Mother and Baby are Linked through Bacteria
With the amount of chronic illnesses our children’s generation is experiencing, it’s time to start looking at the research from day one: birth.
Actually, researchers are going back to the time before birth and looking at developing babies in utero. Science shows us that everything is linking back to the gut, and researchers have discovered that a baby's gut begins collecting bacteria while in utero.
Over 80% of the immune system is in the gut, and the gut is full of bacteria (“Gut Flora”). These bacteria are so very important to every aspect of our lives, as the link between gut health and the brain is being further connected each day. Most people believe the womb to be sterile - but that is not the case. Research now shows that the gut bacteria from the mother can reach the baby (through the placenta.)
Our current lifestyle is not very gut friendly, and many of us have an imbalance of bacteria. This combined with too much of the ‘wrong’ bacteria has been linked to premature rupture of membranes (PROM) and premature birth, not to mention all of the gut to brain linking gut health to chronic illnesses.
Poor gut health is linked to everything from autoimmune diseases, allergies, asthma, skin problems like eczema and psoriasis, to cognitive difficulties, autism, depression, anxiety and metabolic problems like obesity.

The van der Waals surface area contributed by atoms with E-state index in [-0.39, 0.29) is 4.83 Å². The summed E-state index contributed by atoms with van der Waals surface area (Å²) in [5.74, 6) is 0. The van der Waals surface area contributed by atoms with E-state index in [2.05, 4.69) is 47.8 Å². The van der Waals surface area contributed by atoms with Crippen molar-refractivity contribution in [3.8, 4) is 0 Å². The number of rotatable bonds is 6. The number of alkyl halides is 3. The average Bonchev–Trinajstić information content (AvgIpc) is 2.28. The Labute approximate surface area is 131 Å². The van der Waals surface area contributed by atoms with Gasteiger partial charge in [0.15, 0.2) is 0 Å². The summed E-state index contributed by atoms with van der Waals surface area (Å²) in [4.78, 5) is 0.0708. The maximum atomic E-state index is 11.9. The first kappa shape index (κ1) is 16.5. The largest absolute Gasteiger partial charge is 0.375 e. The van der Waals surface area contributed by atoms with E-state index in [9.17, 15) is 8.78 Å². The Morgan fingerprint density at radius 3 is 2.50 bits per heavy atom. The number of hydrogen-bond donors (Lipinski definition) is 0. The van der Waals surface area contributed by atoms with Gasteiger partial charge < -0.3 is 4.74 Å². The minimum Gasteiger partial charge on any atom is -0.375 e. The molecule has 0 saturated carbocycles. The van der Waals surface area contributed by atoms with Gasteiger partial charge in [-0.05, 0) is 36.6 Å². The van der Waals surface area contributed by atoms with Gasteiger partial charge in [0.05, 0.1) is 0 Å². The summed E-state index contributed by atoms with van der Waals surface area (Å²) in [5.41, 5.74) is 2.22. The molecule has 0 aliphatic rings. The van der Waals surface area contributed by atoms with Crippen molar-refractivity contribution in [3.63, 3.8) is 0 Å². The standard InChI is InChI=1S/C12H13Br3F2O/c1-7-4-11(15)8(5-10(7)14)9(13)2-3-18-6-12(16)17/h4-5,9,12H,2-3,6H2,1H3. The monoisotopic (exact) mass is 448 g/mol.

During pregnancy, your bacteria is not only crucial for your health, but for your baby’s health as well. That's right. As mothers, we produce the bacteria that will be the foundation of our child's gut bacteria.
Research has found that bacteria typically linked with good health decreases over the course of a pregnancy, while bacteria associated with diseases increased. This seems a bit puzzling, especially because research also shows that inflammation of the gut increases throughout pregnancy. All of these are signs of problems, but yet it naturally occurs.
The reasoning behind these changes is to alter the mother's metabolism.
Pregnancy increases body fat and reduces sensitivity to insulin - and our metabolism must change to handle these new developments. Because of the natural changes that occur, it is so important to work on promoting healthy bacteria. If these changes occur and you do not have a decent supply of healthy bacteria, your child can suffer.
Ideally, you want to enter pregnancy with a healthy gut flora, but no one is perfect. However, there is no time like the present to start working on your gut health. For more information and ways to help promote positive gut change, please read our follow-up article HERE.